4. Costabile, Lilia, 2009. "Current global imbalances and the Keynes Plan: A Keynesian approach for reforming the international monetary system," Structural Change and Economic Dynamics, Elsevier, vol. 20(2), pages 79-89, June.
    5. Menkhoff, Lukas, 2009. "Internationale Währungsmarktstabilität durch eine Globalwährung?
      [International Monetary Stability via a Global Currency?]
      ," MPRA Paper 18386, University Library of Munich, Germany.
    6. Pietro Alessandrini & Michele Fratianni, 2007. "Resurrecting Keynes to Revamp the International Monetary System," Working Papers 2007-19, Indiana University, Kelley School of Business, Department of Business Economics and Public Policy.
    7. Richard N. Cooper & Michael Bordo & Harold James, 2006. "What About a World Currency? Proposal for a Common Currency among Rich Democracies. One World Money, Then and Now," Working Papers 44, Bank of Greece.
    8. Kocenda, Evzen & Hanousek, Jan & Engelmann, Dirk, 2008. "Currencies, competition, and clans," Journal of Policy Modeling, Elsevier, vol. 30(6), pages 1115-1132.
    9. Michael Bordo & Harold James, 2006. "One world money, then and now," International Economics and Economic Policy, Springer, vol. 3(3), pages 395-407, December.
    10. repec:onb:oenbwp:y::i:127:b:1 is not listed on IDEAS
    11. Michael D. Bordo & Richard N. Cooper, 2006. "Proposal for a Common Currency among Rich Democracies," Working Papers 127, Oesterreichische Nationalbank (Austrian Central Bank).
    12. Riccardo Fiorentini & Guido Montani, 2012. "The New Global Political Economy," Books, Edward Elgar Publishing, number 14443, November.
    13. Liu, Tao, 2015. "Trade finance and international currency," MPRA Paper 64362, University Library of Munich, Germany.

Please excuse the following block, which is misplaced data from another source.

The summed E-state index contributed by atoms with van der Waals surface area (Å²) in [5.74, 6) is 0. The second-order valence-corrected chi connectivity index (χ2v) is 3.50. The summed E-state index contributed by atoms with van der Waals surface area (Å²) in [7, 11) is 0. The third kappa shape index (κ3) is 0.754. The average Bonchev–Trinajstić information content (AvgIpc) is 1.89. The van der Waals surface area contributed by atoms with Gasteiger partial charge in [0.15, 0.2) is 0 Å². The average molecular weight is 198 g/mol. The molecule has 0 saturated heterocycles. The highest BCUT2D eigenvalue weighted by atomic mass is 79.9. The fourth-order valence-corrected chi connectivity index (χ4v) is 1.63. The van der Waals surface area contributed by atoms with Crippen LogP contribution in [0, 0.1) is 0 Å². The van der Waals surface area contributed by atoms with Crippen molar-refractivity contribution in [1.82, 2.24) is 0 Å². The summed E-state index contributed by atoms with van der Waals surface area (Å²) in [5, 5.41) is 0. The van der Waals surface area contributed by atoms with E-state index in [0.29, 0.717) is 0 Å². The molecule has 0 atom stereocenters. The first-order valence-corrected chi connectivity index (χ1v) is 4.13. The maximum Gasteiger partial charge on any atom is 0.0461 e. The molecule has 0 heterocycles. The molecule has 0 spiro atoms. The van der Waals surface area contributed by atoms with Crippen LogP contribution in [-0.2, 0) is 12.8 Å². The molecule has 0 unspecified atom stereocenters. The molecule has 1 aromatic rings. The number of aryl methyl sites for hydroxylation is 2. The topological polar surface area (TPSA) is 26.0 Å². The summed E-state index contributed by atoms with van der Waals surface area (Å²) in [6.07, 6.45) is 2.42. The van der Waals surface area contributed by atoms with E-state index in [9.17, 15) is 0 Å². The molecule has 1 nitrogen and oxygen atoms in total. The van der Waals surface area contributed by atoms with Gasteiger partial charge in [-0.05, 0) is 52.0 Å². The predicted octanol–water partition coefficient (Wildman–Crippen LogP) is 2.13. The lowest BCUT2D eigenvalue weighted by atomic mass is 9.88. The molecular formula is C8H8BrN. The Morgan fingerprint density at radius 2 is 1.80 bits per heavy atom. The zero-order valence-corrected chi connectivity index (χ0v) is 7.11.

14. Sheng, Andrew & Kwek, Kian-Teng & Cho, Cho-Wai, 2009. "A tale of Asian exchange rate management: Romance of the three currencies," Journal of Asian Economics, Elsevier, vol. 20(5), pages 519-535, September.
    15. Josef T. Yap, 2008. "Managing Capital Flows : The Case of the Philippines," Development Economics Working Papers 22703, East Asian Bureau of Economic Research.
    16. Pietro Alessandrini & Michele Fratianni, 2009. "Resurrecting Keynes to Stabilize the International Monetary System," Open Economies Review, Springer, vol. 20(3), pages 339-358, July.
    17. Campos, Nauro F. & Jarko, Fidrmuc & Iikka, Korhonen, 2017. "Business cycle synchronisation in a currency union : Taking stock of the evidence," Research Discussion Papers 28/2017, Bank of Finland.
    18. Kamleshan Pillay & Jorge E. Viñuales, 2016. "“Monetary” rules for a linked system of offset credits," International Environmental Agreements: Politics, Law and Economics, Springer, vol. 16(6), pages 933-951, December.
    19. Heinz Handler, 2008. "From the Bancor to the Euro. And Further on to the Intor?," WIFO Working Papers 317, WIFO.
    20. John Jairo García Rendón, 2007. "La relación euro-dólar: seis años después que el euro presentase su mínimo nivel," REVISTA ECOS DE ECONOMÍA, UNIVERSIDAD EAFIT, February.